The packing was an adventure of its own. All I'm going to do here is claim this supreme victory of packing efficiency: my two checked bags (maximum of 50 pounds to avoid overweight charges) weighed in at 50.4 and 49.5 pounds. And no, she didn't even think about charging me for that .4 pound difference.

The voyage was harder than it should have been. My flight out of PVD was delayed by about 90 minutes because of thunderstorms in Philadelphia (my connecting city). They let us know that after we boarded, so I sat on that plane for about 2.5 hours. Arriving in PHL about 6:40, I found that my connection to Rome, originally listed for a 6:15 departure, was listed for 6:45. I booked it as fast as I could to the international terminal. I arrived at the designated gate to see that my flight was now listed as a 7pm departure. Of course, it was 7:02 and there was not a single soul at the gate. I went across to the opposite gate to ask about my flight. The agent tap-tap-tapped at her computer and looked at me with absolute confidence and said: "That flight is now delayed until midnight. You should go sit at the gate and wait for an update." I took one look back at the still utterly empty gate, turned back to her and said, "Are you sure? I mean, wouldn't there be a lot of people sitting there? Can you double check?" Tappity-tap-tap. (By the way, as she taps, a couple comes up also looking for this flight. I update them.) The agent begins again, with absolute confidence, and as if nothing that preceded had happened. "I'm sorry, but that flight already departed. You'll need to go to customer service across from gate blah-blah-blah and see about a rebooking."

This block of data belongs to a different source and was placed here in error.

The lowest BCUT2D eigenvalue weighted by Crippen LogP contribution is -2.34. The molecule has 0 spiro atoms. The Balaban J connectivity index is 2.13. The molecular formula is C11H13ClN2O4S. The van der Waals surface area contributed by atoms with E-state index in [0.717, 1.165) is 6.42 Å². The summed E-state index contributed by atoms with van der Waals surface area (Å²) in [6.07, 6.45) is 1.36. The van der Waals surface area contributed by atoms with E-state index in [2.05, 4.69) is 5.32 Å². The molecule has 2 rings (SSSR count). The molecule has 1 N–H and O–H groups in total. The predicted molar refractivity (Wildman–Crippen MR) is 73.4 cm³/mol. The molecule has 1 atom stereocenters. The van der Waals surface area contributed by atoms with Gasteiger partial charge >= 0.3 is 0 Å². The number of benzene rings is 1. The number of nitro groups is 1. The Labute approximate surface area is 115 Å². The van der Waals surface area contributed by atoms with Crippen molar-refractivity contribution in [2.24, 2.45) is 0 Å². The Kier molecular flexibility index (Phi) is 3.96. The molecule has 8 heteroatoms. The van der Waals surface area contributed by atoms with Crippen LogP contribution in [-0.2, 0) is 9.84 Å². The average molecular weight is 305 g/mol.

Sometimes, in a moment like this, I sort of wish I were another person, the sort of person who could just yell at a person and tell them what a complete and total idiot they're being. But with more expletives. But I am who I am, so I took a deep breath and said, "I'm really sorry, but you've just told me two completely contradictory things, and I'm not going down to customer service or anywhere out of sight of this gate until you can confirm that flight has left." So, someone did show up at the other gate. Now a family of 5 has arrived, and there are 8 of us. A few more trickle in. The agent informs us in no uncertain terms that the flight has left and we will not be able to get on it. The problem is, it has become clear to us that the flight is, in fact, sitting at the gate. No, he is certain it left the gate. Isn't that it? Well, yes. There were a few minutes of a LOT of confusion. All of a sudden, another agent appears on the scene. She lets us know that the flight did in fact leave the gate, but returned due to a maintenance issue. Well, we suggested, isn't that good news for all of us? You can let us on that flight and we can get to Rome basically on time and you won't have to book (what has become about) 15 seats on tomorrow's flight. There were a few more minutes of "we just don't do that ... this flight is already boarded and departed ..." And then, somehow, she was taking our tickets and letting us through.